Scale Economies, the Value of Time, and the Demand for Money: Longitudinal Evidence from Firms.
COMPUSTAT data on 12,000 firms for the years 1961-1992 indicate that large firms hold less cash as a percentage of sales than do small ones. Whether comparisons are made within or across industries, the elasticity of cash balances with respect to sales is about 0.8. Firms headquartered in counties with high wages hold more money for a given level of sales, a finding consistent with the idea that time can substitute for money in the provision of transactions services. The estimates are consistent with both scale economies in the holding of money and secular declines in velocity.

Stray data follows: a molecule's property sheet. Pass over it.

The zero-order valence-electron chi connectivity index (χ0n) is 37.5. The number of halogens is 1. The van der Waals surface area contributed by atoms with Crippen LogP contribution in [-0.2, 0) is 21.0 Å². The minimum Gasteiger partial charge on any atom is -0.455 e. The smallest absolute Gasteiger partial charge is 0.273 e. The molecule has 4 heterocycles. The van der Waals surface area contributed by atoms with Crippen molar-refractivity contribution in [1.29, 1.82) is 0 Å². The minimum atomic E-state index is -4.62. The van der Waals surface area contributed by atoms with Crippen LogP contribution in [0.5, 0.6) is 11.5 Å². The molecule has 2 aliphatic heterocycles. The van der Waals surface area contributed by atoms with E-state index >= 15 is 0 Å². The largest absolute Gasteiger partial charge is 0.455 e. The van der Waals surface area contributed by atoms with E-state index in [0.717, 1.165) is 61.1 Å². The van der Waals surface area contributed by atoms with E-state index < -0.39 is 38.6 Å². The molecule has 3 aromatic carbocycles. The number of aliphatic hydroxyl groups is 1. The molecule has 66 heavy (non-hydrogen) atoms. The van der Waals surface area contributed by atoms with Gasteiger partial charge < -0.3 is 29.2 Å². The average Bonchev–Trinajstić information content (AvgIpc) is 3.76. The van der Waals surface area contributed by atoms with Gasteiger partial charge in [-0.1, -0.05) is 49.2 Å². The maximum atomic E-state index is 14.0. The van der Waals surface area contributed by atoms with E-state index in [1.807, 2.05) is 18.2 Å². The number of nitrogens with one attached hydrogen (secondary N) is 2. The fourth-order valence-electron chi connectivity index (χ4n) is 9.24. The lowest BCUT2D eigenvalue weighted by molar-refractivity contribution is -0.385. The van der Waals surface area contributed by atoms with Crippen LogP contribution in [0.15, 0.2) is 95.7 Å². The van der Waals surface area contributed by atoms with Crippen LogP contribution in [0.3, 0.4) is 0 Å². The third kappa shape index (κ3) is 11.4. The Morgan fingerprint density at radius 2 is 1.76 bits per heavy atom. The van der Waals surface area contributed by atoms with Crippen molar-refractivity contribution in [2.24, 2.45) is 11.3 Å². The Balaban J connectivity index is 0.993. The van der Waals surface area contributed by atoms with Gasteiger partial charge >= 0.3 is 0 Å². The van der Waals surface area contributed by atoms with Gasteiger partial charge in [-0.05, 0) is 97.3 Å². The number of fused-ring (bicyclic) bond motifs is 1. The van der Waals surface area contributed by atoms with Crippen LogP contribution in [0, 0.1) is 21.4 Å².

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Mulligan, Casey B. "Scale Economies, the Value of Time, and the Demand for Money: Longitudinal Evidence from Firms." Journal of Political Economy, 105(5), October 1997: 1061-79.
© copyright 1996 by Casey B. Mulligan.